It had to be a difficult decision… but ultimately McAuliffe made the right one.
When I signed on to the letter asking Governor McAuliffe for clemency with two dozen other conservative leaders in Virginia, one suspected that this story would end like most of the others.
We would fret, wring our hands, light candles, pray and at the end of the process the most mundane of all outcomes would in fact occur — the state’s monopoly on violence would exercise the most extreme punishment in its arsenal to punish someone who broke the boundaries of that monopoly.
Yet that didn’t happen.
Today, justice was not about violence… today, justice was about restoring balance.
From Frank Green over at the Richmond Times-Dispatch, McAuliffe made the call, citing problems involving the sentencing guidelines as the primary motivator for the commutation of Teleguz’ sentence to life imprisonment:
McAuliffe said that “the sentencing phase of Mr. Teleguz’s trial was terribly flawed and unfair.” Evidence was introduced implicating Teleguz in another murder, he said.
During the sentencing phase of the trial, the prosecutor referenced it, arguing that Teleguz was so dangerous that he needed to be put to death.
“She said to the jury that he solves problems with arranging murders. He would do so from prison,” he said.
“We now know that no such murder ever occurred, much less with any involvement from Mr. Teleguz,” the governor said. “The jury should never have been given that information. It was false, plain and simple,” he said.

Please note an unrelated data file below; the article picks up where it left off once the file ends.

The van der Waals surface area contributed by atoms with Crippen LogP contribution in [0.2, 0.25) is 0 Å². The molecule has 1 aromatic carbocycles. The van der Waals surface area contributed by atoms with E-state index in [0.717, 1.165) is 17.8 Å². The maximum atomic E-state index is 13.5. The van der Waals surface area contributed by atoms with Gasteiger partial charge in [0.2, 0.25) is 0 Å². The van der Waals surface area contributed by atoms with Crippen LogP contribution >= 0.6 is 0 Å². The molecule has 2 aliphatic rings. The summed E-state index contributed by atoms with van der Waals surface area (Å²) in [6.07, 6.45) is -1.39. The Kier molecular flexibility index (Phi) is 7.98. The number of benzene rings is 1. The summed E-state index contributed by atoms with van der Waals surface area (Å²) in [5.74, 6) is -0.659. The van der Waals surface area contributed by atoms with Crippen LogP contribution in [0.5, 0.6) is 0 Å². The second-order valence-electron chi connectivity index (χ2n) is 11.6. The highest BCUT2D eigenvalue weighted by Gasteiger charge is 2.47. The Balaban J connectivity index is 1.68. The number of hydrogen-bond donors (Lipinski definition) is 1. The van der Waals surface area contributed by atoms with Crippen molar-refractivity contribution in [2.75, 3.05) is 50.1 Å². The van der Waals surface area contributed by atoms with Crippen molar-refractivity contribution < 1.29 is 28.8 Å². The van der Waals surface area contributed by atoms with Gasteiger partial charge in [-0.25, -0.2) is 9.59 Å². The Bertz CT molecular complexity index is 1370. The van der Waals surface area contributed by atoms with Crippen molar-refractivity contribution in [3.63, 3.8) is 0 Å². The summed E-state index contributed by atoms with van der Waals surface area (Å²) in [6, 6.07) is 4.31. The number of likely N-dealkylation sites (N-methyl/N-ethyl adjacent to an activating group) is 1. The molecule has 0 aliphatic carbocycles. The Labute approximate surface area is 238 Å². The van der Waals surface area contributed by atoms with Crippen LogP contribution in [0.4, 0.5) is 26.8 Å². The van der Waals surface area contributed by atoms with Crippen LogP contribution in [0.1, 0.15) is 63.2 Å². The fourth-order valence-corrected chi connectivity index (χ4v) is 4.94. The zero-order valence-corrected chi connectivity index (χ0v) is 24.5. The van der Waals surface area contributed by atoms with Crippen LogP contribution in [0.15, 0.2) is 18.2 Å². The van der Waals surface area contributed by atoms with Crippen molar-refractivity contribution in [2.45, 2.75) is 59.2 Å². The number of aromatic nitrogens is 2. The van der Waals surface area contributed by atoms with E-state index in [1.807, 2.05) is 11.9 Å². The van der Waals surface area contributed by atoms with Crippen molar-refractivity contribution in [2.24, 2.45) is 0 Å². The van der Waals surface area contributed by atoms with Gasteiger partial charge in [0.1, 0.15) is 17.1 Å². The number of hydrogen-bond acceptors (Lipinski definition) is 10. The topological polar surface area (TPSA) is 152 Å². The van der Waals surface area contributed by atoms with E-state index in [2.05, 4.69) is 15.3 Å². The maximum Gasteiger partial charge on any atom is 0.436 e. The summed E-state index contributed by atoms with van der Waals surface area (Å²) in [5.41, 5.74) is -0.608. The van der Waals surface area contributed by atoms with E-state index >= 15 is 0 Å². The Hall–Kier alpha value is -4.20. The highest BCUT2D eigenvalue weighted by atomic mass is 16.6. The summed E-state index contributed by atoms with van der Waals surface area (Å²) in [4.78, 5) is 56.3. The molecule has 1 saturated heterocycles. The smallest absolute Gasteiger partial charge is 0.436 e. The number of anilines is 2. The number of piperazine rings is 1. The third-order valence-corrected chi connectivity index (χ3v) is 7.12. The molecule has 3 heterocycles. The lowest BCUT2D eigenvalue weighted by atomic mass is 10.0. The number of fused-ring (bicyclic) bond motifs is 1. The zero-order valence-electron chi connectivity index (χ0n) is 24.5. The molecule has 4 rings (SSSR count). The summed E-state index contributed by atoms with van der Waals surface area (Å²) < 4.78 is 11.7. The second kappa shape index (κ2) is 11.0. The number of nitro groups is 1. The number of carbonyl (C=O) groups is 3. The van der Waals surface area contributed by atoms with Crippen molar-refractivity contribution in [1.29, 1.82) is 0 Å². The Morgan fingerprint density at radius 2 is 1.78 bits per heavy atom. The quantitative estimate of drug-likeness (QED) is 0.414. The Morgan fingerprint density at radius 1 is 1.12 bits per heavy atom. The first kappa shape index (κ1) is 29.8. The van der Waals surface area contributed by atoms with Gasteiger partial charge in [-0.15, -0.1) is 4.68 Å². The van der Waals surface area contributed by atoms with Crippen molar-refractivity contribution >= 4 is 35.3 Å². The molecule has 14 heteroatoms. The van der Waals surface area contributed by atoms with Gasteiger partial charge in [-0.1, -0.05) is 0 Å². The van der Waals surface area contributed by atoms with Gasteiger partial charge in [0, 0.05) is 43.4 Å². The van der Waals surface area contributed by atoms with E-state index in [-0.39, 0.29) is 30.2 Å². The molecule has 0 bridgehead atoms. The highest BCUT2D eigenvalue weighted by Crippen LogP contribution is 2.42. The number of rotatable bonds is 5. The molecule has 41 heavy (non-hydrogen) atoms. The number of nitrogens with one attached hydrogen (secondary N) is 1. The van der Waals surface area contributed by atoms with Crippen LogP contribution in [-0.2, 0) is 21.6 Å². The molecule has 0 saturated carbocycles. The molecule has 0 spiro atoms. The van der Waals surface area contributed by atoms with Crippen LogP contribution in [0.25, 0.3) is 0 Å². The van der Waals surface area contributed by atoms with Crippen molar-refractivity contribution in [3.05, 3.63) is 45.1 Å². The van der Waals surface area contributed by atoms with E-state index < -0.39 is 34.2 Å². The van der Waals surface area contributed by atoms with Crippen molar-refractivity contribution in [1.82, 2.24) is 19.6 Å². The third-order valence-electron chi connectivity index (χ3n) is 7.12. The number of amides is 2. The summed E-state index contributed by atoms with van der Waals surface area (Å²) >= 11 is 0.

The Virginia Catholic Conference issued a joint statement from Catholic Bishops DiLorenzo (Richmond) and Burbidge (Arlington):
We are all children of the same merciful, loving God, and he alone has dominion over all life. Because we have a profound respect for the sanctity of every human life, from its very beginning until natural death, we welcome with gratitude Governor Terry McAuliffe’s decision today to commute the death sentence of Ivan Teleguz, 38.
We continue to express deep sorrow and pray for all victims of violence and their loved ones. Likewise, we continue to pray for a change of heart and a spirit of remorse and conversion for all those who commit acts of violence. We ask God to give us all the grace to work together for justice, peace and respect for all life in our communities and our Commonwealth.
The editorial pages of the Richmond Times-Dispatch perhaps made the most eloquent statement regarding the moral choice that was being put before the governor:
Time and further investigation will tell whether the claims on Teleguz’s behalf hold merit. If they don’t, then Teleguz can spend the rest of his natural life rotting away in a cell, and justice still will be served. But if they do, and the state learns of it only after killing an innocent man, Virginia will have committed a great crime. Given those two alternatives, the governor seems to face an easy choice. (emphasis added)
Life imprisonment would indeed serve the ends of justice by not rewarding one act of violence with another.
Whether Teleguz is guilty or innocent of the charges he has been convicted of is a matter that has been decided by the courts. The penalty we impose upon such an individual is a judgment not only against those who do violate our laws, but a moral value statement we make upon ourselves.
For one, I am very glad to see Virginia as a polity grapple with these issues in a clear and respectful manner. The death penalty is the maximum possible punishment that we can inflict upon another Virginian. For such a penalty, the evidence must be equally as deterministic.
In the case of Ivan Teleguz, even the smallest degree of indeterminacy? Requires pause. McAuliffe made the right call — even if it was not an easy one.